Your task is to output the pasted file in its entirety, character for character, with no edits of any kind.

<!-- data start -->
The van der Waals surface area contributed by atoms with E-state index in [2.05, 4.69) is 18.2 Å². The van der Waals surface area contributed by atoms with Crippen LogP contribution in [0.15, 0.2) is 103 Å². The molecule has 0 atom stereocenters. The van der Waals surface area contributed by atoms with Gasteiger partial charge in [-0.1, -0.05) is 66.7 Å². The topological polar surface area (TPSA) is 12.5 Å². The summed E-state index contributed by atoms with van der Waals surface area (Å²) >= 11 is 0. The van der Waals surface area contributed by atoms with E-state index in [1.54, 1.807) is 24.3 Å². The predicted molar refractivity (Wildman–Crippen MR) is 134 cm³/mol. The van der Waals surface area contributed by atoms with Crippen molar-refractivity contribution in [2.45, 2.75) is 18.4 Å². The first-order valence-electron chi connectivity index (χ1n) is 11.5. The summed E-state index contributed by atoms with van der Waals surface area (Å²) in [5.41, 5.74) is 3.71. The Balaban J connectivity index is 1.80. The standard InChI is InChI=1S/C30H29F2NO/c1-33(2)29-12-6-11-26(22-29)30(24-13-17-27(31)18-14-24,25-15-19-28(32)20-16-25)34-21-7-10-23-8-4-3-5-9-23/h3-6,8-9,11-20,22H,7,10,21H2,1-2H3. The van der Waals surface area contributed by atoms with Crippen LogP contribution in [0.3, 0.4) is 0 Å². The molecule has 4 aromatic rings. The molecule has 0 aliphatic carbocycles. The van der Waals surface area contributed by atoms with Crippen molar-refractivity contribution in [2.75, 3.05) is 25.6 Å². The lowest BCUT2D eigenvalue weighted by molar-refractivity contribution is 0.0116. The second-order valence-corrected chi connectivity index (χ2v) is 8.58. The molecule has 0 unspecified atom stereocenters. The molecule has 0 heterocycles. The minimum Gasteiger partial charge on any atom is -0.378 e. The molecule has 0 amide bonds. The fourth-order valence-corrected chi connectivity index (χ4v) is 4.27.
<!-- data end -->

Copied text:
The van der Waals surface area contributed by atoms with E-state index in [2.05, 4.69) is 18.2 Å². The van der Waals surface area contributed by atoms with Crippen LogP contribution in [0.15, 0.2) is 103 Å². The molecule has 0 atom stereocenters. The van der Waals surface area contributed by atoms with Gasteiger partial charge in [-0.1, -0.05) is 66.7 Å². The topological polar surface area (TPSA) is 12.5 Å². The summed E-state index contributed by atoms with van der Waals surface area (Å²) >= 11 is 0. The van der Waals surface area contributed by atoms with E-state index in [1.54, 1.807) is 24.3 Å². The predicted molar refractivity (Wildman–Crippen MR) is 134 cm³/mol. The van der Waals surface area contributed by atoms with Crippen molar-refractivity contribution in [2.45, 2.75) is 18.4 Å². The first-order valence-electron chi connectivity index (χ1n) is 11.5. The summed E-state index contributed by atoms with van der Waals surface area (Å²) in [5.41, 5.74) is 3.71. The Balaban J connectivity index is 1.80. The standard InChI is InChI=1S/C30H29F2NO/c1-33(2)29-12-6-11-26(22-29)30(24-13-17-27(31)18-14-24,25-15-19-28(32)20-16-25)34-21-7-10-23-8-4-3-5-9-23/h3-6,8-9,11-20,22H,7,10,21H2,1-2H3. The van der Waals surface area contributed by atoms with Crippen LogP contribution in [0.3, 0.4) is 0 Å². The molecule has 4 aromatic rings. The molecule has 0 aliphatic carbocycles. The van der Waals surface area contributed by atoms with Crippen molar-refractivity contribution in [2.75, 3.05) is 25.6 Å². The lowest BCUT2D eigenvalue weighted by molar-refractivity contribution is 0.0116. The second-order valence-corrected chi connectivity index (χ2v) is 8.58. The molecule has 0 unspecified atom stereocenters. The molecule has 0 heterocycles. The minimum Gasteiger partial charge on any atom is -0.378 e. The molecule has 0 amide bonds. The fourth-order valence-corrected chi connectivity index (χ4v) is 4.27.